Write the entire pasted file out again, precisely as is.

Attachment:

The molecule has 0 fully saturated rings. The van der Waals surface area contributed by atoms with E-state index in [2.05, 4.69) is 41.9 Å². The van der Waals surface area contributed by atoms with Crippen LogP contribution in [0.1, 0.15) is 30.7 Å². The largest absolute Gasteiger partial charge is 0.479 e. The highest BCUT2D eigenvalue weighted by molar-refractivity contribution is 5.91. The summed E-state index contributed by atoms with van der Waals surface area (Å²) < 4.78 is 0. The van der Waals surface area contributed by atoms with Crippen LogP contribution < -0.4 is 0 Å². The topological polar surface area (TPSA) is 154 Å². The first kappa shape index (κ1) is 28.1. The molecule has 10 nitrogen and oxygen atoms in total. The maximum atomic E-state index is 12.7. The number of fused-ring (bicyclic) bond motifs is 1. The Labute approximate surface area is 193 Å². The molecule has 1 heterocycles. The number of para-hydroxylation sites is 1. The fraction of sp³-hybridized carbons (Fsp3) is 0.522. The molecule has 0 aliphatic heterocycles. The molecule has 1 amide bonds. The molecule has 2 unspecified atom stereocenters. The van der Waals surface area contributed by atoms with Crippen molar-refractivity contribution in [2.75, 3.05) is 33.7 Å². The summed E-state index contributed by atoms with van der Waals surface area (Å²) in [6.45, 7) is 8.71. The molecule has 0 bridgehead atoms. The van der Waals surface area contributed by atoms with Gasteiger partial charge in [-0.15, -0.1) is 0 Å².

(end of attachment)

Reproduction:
The molecule has 0 fully saturated rings. The van der Waals surface area contributed by atoms with E-state index in [2.05, 4.69) is 41.9 Å². The van der Waals surface area contributed by atoms with Crippen LogP contribution in [0.1, 0.15) is 30.7 Å². The largest absolute Gasteiger partial charge is 0.479 e. The highest BCUT2D eigenvalue weighted by molar-refractivity contribution is 5.91. The summed E-state index contributed by atoms with van der Waals surface area (Å²) < 4.78 is 0. The van der Waals surface area contributed by atoms with Crippen LogP contribution < -0.4 is 0 Å². The topological polar surface area (TPSA) is 154 Å². The first kappa shape index (κ1) is 28.1. The molecule has 10 nitrogen and oxygen atoms in total. The maximum atomic E-state index is 12.7. The number of fused-ring (bicyclic) bond motifs is 1. The Labute approximate surface area is 193 Å². The molecule has 1 heterocycles. The number of para-hydroxylation sites is 1. The fraction of sp³-hybridized carbons (Fsp3) is 0.522. The molecule has 0 aliphatic heterocycles. The molecule has 1 amide bonds. The molecule has 2 unspecified atom stereocenters. The van der Waals surface area contributed by atoms with Crippen molar-refractivity contribution in [2.75, 3.05) is 33.7 Å². The summed E-state index contributed by atoms with van der Waals surface area (Å²) in [6.45, 7) is 8.71. The molecule has 0 bridgehead atoms. The van der Waals surface area contributed by atoms with Gasteiger partial charge in [-0.15, -0.1) is 0 Å².